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No consensus reached on whaling

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Published on Jun 27, 2008

No consensus reached on whaling during IWC meeting
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Source: CCTV.com | 06-28-2008 09:23
A week-long International Whaling Commission meeting has wrapped up in Chile. Anti-whaling nations failed to reach a consensus on a number of issues with Japan, the world's leading hunter of whales.
Japan catches about 1,000 whales each year for what it terms scientific research, despite of a non-binding 1986 moratorium on commercial whaling.

Anti-whaling nations, led by Australia, have voiced deep concern at Japan's skirting of the moratorium.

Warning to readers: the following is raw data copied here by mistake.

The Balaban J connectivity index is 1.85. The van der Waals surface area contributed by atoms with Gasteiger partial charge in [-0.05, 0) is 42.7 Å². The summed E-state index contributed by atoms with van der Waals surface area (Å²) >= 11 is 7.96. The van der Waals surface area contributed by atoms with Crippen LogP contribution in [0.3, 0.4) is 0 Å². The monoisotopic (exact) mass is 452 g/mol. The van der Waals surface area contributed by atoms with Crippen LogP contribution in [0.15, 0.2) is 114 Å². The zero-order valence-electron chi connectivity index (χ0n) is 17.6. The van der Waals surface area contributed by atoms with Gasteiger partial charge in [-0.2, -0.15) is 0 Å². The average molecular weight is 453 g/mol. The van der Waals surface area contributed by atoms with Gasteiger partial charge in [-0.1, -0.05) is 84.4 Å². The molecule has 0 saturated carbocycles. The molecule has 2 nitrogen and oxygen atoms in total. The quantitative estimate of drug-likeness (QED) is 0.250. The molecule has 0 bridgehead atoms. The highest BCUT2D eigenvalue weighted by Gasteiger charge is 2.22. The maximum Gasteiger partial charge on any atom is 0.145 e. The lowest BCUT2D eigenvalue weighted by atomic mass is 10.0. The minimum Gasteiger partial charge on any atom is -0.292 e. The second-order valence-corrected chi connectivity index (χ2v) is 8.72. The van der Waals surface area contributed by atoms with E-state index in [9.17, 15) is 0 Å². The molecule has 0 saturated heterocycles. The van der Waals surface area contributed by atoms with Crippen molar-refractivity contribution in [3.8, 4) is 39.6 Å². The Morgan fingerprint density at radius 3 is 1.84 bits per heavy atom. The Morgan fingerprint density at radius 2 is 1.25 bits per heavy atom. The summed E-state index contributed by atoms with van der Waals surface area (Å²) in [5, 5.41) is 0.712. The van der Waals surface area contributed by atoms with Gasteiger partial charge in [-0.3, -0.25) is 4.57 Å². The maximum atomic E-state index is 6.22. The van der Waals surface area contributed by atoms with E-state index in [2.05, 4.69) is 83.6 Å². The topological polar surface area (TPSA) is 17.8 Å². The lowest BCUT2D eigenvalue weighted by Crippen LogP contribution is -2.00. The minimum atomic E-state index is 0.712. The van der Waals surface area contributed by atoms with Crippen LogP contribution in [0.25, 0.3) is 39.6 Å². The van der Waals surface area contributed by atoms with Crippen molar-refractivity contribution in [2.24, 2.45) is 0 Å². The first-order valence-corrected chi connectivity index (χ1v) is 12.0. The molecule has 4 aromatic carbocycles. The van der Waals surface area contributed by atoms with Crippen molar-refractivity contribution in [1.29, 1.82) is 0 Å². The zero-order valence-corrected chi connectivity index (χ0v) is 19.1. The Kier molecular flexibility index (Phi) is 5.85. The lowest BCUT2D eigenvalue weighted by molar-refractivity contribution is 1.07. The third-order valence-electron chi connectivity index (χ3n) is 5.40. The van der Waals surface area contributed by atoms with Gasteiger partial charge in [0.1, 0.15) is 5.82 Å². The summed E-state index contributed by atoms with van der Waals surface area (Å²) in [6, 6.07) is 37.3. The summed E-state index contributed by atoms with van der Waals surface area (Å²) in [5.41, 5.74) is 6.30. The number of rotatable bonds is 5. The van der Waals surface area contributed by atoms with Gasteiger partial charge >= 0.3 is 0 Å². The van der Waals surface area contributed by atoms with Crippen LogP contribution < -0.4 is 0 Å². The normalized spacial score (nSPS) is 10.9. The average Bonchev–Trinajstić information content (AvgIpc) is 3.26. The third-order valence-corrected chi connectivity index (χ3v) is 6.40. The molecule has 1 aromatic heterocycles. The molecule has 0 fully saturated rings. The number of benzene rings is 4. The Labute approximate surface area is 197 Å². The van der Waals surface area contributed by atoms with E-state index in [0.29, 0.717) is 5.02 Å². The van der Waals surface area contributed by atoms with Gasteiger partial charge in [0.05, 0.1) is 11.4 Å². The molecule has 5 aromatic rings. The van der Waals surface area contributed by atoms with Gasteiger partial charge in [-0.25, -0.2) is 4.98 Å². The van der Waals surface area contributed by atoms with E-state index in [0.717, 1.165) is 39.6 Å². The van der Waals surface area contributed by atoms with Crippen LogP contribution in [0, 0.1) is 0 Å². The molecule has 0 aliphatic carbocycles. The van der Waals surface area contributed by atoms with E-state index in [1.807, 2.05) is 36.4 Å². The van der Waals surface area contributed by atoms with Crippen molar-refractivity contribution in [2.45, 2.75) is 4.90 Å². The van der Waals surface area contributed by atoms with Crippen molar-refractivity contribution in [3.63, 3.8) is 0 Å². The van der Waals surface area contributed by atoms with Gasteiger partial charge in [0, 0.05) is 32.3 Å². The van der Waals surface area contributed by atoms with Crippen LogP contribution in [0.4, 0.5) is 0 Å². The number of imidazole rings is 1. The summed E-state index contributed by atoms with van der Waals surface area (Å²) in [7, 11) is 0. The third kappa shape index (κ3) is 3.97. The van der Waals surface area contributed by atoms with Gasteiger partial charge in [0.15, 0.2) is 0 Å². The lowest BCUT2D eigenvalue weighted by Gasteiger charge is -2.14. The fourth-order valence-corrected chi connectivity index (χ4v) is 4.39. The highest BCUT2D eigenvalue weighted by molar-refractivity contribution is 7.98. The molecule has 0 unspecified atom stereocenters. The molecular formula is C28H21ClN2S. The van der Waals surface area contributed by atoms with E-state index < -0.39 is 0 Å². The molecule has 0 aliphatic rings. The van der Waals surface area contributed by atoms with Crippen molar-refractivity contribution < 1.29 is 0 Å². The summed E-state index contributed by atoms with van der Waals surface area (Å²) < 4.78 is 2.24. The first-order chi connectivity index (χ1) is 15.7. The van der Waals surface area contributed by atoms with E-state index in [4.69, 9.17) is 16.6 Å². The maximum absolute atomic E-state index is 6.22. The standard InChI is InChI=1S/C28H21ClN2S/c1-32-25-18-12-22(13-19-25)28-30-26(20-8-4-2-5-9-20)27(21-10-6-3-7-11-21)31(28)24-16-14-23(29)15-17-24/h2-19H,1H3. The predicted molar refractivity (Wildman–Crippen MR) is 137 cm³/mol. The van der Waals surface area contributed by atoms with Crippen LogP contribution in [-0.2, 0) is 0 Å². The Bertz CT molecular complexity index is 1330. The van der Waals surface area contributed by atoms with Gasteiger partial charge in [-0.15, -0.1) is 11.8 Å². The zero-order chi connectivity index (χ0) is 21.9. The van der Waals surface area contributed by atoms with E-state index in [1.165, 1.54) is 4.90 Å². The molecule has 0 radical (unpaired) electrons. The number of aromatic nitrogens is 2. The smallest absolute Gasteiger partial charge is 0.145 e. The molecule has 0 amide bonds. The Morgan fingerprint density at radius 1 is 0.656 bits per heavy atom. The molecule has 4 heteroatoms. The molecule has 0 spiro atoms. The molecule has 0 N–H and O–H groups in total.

Seeking to avoid confrontation among its 80 members, the International Whaling Commission, or IWC, set up a working group in an attempt to build consensus over the next year.

Bill Hogarth, Chairman International Whaling Commission, said, "I really sense that commissioners want to find the way for the IWC to move forward, and you know and I know that there are some really tough issues here so it is going to take a lot of diplomacy, a lot of hard work."
But environmentalists said this step, with nations urged not to vote against each other on Japanese whaling or on calls for a South Atlantic whale sanctuary, meant little was achieved at the meeting.

Japan said it would not bow to pressure from the anti-whaling lobby and had not ruled out leaving the IWC altogether, but wanted to give dialogue a chance.

A small group of Greenpeace activists demonstrated outside the Japanese embassy in Santiago on Friday to protest the arrest of two Greenpeace activists.

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